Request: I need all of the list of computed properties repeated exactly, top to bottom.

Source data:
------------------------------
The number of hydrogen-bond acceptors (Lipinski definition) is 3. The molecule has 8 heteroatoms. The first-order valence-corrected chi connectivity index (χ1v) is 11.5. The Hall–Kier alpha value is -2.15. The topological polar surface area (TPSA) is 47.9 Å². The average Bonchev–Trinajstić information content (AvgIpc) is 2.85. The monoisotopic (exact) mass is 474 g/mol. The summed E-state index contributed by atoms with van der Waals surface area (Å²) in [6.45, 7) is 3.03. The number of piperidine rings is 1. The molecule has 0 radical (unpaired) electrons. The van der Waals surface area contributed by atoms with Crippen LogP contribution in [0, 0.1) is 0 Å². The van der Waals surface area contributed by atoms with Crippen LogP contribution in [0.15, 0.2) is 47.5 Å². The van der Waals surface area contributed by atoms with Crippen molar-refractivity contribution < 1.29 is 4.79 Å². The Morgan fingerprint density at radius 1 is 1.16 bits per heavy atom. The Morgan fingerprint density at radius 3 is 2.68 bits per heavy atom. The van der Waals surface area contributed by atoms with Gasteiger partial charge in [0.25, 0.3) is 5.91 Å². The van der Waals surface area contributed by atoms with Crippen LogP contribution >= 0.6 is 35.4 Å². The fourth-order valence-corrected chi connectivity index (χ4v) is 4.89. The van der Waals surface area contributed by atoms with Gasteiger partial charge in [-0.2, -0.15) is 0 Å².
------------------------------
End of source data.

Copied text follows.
The number of hydrogen-bond acceptors (Lipinski definition) is 3. The molecule has 8 heteroatoms. The first-order valence-corrected chi connectivity index (χ1v) is 11.5. The Hall–Kier alpha value is -2.15. The topological polar surface area (TPSA) is 47.9 Å². The average Bonchev–Trinajstić information content (AvgIpc) is 2.85. The monoisotopic (exact) mass is 474 g/mol. The summed E-state index contributed by atoms with van der Waals surface area (Å²) in [6.45, 7) is 3.03. The number of piperidine rings is 1. The molecule has 0 radical (unpaired) electrons. The van der Waals surface area contributed by atoms with Crippen LogP contribution in [0, 0.1) is 0 Å². The van der Waals surface area contributed by atoms with Crippen LogP contribution in [0.15, 0.2) is 47.5 Å². The van der Waals surface area contributed by atoms with Crippen molar-refractivity contribution < 1.29 is 4.79 Å². The Morgan fingerprint density at radius 1 is 1.16 bits per heavy atom. The Morgan fingerprint density at radius 3 is 2.68 bits per heavy atom. The van der Waals surface area contributed by atoms with Gasteiger partial charge in [0.25, 0.3) is 5.91 Å². The van der Waals surface area contributed by atoms with Crippen LogP contribution >= 0.6 is 35.4 Å². The fourth-order valence-corrected chi connectivity index (χ4v) is 4.89. The van der Waals surface area contributed by atoms with Gasteiger partial charge in [-0.2, -0.15) is 0 Å².